In the middle of the nineteenth century the Heptonstall glee club was on an outing to Ilkley Moor, like most choir outings they sang, and made up a silly song about a courting lad and lass. Unlike most songs written in these circumstances, someone wrote it down, and the choir continued to sing it at their concerts.
This version spread like wildfire, and was soon sung all across Yorkshire and beyond. So much so that it is regarded by many as the Yorkshire ‘National’ Anthem
And that was that. Victorian Hymn Book compilers weren’t that prudish, but the idea of a carol sung to the tune of a comic song was too much, and a tune written in the sixteenth century was a safe alternative, and that is what we sing today.
People now say that While shepherds watched their flocks was once sung to the tune of On Ilkla Moor baht ‘at and even consider that the tune is a Yorkshire one.
And that is the true tale of the Yorkshire Carol Theft
As a contribution to Black History Month I give you this story which was written in 1830, I will tell you more at the end.
A lucky day it was for little Fanny Elvington when her good aunt Delmont consented to receive her into her family, and sent for her from a fine old place, six miles from hence, Burdon Park, where she had been living with her maternal grandfather, to her own comfortable house in Brunswick Square. Poor Fanny had no natural home, her father, General Elvington, being in India with his lady; and a worse residence than the Park could hardly be devised for a little girl, since Lady Burdon was dead, Sir Richard too sickly to be troubled with children, and the care of his grand-daughter left entirely to a vulgar old nurse and a superfine housekeeper. A lucky day for Fanny was that in which she exchanged their misrule for the wise and gentle government of her good aunt Delmont.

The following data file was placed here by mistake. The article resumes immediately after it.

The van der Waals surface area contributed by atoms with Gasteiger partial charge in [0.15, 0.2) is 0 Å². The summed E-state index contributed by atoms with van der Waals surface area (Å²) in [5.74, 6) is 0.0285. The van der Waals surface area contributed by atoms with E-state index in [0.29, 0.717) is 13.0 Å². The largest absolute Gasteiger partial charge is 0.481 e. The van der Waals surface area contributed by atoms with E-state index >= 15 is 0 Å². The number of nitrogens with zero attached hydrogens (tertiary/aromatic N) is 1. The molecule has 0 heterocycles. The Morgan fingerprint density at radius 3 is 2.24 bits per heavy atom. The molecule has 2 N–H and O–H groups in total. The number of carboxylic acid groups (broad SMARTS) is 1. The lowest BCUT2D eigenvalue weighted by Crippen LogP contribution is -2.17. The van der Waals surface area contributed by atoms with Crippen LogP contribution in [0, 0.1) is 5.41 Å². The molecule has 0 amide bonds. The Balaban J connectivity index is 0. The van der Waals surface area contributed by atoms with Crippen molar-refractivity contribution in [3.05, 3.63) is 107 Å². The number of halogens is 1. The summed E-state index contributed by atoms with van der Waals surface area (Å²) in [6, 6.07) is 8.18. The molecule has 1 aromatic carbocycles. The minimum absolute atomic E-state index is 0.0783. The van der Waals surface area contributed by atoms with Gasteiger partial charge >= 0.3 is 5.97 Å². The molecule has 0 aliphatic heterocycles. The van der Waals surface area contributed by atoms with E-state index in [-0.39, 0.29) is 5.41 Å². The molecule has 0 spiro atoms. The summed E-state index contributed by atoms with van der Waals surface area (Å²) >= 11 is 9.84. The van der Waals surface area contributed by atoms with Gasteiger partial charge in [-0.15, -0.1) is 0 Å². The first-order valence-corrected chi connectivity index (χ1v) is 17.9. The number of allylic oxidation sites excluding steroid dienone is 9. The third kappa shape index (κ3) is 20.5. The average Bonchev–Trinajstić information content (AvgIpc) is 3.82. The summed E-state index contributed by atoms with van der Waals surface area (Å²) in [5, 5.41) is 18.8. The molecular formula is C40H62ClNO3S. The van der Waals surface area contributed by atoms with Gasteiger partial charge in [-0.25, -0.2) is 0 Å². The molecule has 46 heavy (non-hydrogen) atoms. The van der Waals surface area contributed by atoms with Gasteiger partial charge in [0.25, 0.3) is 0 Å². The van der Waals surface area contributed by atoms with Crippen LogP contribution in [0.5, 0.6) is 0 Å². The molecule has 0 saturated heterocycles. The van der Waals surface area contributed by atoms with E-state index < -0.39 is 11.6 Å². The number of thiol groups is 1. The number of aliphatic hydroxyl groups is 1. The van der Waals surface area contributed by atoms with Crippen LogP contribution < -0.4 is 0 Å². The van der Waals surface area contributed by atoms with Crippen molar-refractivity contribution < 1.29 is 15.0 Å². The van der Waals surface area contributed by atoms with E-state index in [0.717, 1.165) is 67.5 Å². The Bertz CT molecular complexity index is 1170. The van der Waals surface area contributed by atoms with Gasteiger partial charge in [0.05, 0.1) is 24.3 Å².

Fanny Elvington was a nice little girl, who had a great many good qualities, and, like other little girls, a few faults; which had grown up like weeds under the neglect and mismanagement of the people at the Park, and threatened to require both time and pains to eradicate. For instance, she had a great many foolish antipathies and troublesome fears, some caught from the affectation of the housekeeper, some from the ignorance of the nurse: she shrieked at the sight of a mouse, squalled at a frog, was well-nigh ready to faint at an earwig, and quite as much afraid of a spider as if she had been a fly; she ran away from a quiet ox, as if he had been a mad bull, and had such a horror of chimney sweepers that she shrank her head under the bedclothes whenever she heard the deep cry of “sweep! sweep!” forerunning the old clothesman and the milkman on a frosty morning, and could hardly be persuaded to look at them, poor creatures, dressed in their tawdry tinsel and dancing round Jack of the Green on Mayday. But her favourite fear, her pet aversion, was a black man; especially a little black footboy who lived next door, and whom she never saw without shrinking, and shuddering, and turning pale.